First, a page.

Peter Braid seems like a decent human being.  He seems to care about our community.  There are things I like about him.  I think he is in public life because he wants to make things better.

The one private members bill he wrote and got passed was about making donations to charity easier.  A goal I support, though it is admittedly non-controversial.

He has also voted in favour of things that I care about.  There are good things that this Conservative government has done that he has been a part of.
Some noteworthy ones are:

  • passing the Lyme disease conference legislation
  • untying foreign aid, so that Canadian companies aren’t favoured in our aid to developing countries
  • voting in favour of the Reform Act, to make it so that the party leader does not have to approve each candidate in a party, and to limit some of the power of the Prime Minister’s office
  • support for open data in government

There are also some policies of this government that I think have gotten some undeserved negative press.  For example the Tax-free Savings Accounts are often criticized as being only good for the rich, but they also provide benefits similar to an RRSP to some of the most vulnerable in our society, including disabled people who can’t work and aren’t eligible for RRSPs.

Even so, these positive points are outweighed by other problemmatic legislation that he has helped pass.  But I thought I’d mention them.  There are some ways in which Peter Braid has been a good MP.

I do not like Peter Braid’s approach to communicating with his constituents by newsletter.

Andrew Telegdi was my MP prior to Peter Braid, and he had a much better approach to newsletters.

When Andrew Telegdi was my MP, he sent frequent newsletter where he talked about what he was doing in Ottawa, what he felt about it, and why he was taking the stance he was taking.  I felt like I really got to know him.  When he took a stand against the Patriot Act, he wrote a long letter explaining why.  When he did work on the Citizenship and Immigration committee, he talked about the issues that came up at the committee, and what he thought was the right thing to do.

I felt like I had a window into what he was doing in Ottawa, and why, and that he was open to hearing about the topics he was working on from the community.

When Peter Braid was on a committee looking at Intellectual Property and Copyright, I didn’t hear about it from him at all.  The only way I know about it is that I was reading articles online.  He didn’t even bother to mention it to his constituents.  Never mind solicit our opinions on it.  I have no idea what he was thinking at the time, or why he made the decisions he did.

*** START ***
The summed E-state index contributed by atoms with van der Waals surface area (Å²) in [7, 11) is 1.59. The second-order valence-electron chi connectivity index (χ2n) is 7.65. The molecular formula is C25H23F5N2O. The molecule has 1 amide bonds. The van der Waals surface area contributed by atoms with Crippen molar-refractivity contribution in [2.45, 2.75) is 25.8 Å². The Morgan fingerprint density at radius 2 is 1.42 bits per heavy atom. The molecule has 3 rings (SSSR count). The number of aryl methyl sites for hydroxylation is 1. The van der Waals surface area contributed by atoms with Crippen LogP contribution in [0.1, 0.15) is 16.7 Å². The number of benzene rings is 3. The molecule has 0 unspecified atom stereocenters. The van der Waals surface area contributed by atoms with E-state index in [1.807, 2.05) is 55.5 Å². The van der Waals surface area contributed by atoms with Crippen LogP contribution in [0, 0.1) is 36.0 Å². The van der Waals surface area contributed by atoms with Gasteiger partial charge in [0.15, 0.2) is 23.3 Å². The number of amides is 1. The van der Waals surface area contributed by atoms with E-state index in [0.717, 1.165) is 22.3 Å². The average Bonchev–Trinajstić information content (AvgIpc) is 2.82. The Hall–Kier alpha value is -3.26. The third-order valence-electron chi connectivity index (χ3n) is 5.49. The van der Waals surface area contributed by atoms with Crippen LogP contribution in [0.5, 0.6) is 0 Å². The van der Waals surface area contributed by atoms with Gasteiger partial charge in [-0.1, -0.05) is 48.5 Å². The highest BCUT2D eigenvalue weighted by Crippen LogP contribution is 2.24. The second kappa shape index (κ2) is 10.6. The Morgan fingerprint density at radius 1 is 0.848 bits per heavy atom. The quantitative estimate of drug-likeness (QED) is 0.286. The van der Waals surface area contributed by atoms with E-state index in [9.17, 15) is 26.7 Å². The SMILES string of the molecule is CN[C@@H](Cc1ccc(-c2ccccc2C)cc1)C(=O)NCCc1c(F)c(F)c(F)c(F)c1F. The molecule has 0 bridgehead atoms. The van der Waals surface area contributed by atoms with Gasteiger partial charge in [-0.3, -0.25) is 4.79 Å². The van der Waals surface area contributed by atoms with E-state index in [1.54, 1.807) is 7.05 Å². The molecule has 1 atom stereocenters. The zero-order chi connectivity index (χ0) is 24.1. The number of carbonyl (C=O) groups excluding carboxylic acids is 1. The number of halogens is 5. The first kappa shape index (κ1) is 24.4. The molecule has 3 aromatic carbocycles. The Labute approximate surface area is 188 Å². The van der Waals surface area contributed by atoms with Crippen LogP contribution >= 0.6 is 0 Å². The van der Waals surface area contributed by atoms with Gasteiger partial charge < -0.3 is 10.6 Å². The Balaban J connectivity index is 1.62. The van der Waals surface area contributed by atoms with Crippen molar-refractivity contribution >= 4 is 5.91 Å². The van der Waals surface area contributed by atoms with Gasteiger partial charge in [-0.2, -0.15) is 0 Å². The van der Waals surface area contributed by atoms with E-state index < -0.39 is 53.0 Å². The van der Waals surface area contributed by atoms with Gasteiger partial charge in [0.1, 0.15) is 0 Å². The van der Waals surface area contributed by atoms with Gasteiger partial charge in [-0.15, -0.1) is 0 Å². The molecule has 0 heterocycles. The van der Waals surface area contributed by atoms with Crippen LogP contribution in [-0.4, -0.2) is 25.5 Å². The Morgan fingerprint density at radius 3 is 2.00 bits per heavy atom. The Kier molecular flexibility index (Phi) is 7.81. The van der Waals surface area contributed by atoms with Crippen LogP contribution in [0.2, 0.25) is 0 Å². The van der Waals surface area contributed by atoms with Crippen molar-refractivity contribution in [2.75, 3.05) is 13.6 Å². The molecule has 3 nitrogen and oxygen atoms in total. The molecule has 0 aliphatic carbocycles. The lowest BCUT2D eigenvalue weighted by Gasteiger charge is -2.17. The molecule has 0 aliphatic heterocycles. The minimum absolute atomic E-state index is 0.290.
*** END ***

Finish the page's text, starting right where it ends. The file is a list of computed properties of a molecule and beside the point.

Peter Braid’s newsletters mostly consist federal infrastructure funding announcements and photo ops.  I like infrastructure funding announcements, but I expect more from my MP than that.

I’ve also received some nasty psy-ops style flyers that pretend to solicit my opinion, but make it clear that they don’t give a whit what I think, and the purpose of asking the question is to attempt to subtly propagandize.

Just before the election where Peter Braid first got elected, and for a while afterward, I received a bunch of such flyers that said “Who is on the right track…[regarding topic X]?” and had the names of the party leaders and a little arrow pointing to Stephen Harper next to the words “Check one” in a faux-handwriting font.  Some of them ostensibly came from other Conservative MPs, because they were using a loophole to avoid spending limits.

I’ve scanned some of these flyers in, so you can see for yourself.  I’ve also scanned in the first few pages of some of Andrew Telegdi’s newsletters so you can see how different they were.  Click on any of the thumbnail pictures to see a large version.

Flyers from Peter Braid and other Conservative MPs who mailed flyers to my riding







Telegdi’s newsletters from 2003 and 2008







Even if Peter Braid wanted to write letters similar to what Andrew Telegdi wrote, I doubt the Conservative party, as it is today, would let him send them.  We used to have a tradition in Canada of public debate, of many different voices in the public sphere.  Yes, they occasionally embarrassed the government, but I think that was a good thing.  The muzzle approach to public office and public service has taken away something that was special and beautiful about Canadian society.

I’ll go back to talking about legislation, instead of communication styles.

Sometimes people who are otherwise decent people do terrible things.  Peter Braid has done terrible things.  As has every other Conservative MP in this government.  Stephen Harper did not do them alone.  Every time a vote came up in the House of Commons, each MP decided how to vote.

What terrible things?  Most recently, voting in favour of Bill C-51 and Bill C-24.

In my opinion, voting in favour of Bill C-51 is enough that he should lose his seat.

There are more reasons, but I will start with that.

Bill C-51 creates a secret court that has the power to strip anyone of all of their rights under the Charter of Rights and Freedoms.

That means that the government can decide, at any time, to violate your rights.  The secret court gives it a veneer of legitimacy.

A secret court is effectively the same thing as no court at all.  The FISA court in the United States approved almost all requests from the government.  It acted not like a court, but as a rubber stamp for abuses of power.

I have been following the developments in the Arab Spring.  It has given me a perspective that I didn’t have before about what it means to have civil rights.  I will share some of it with you.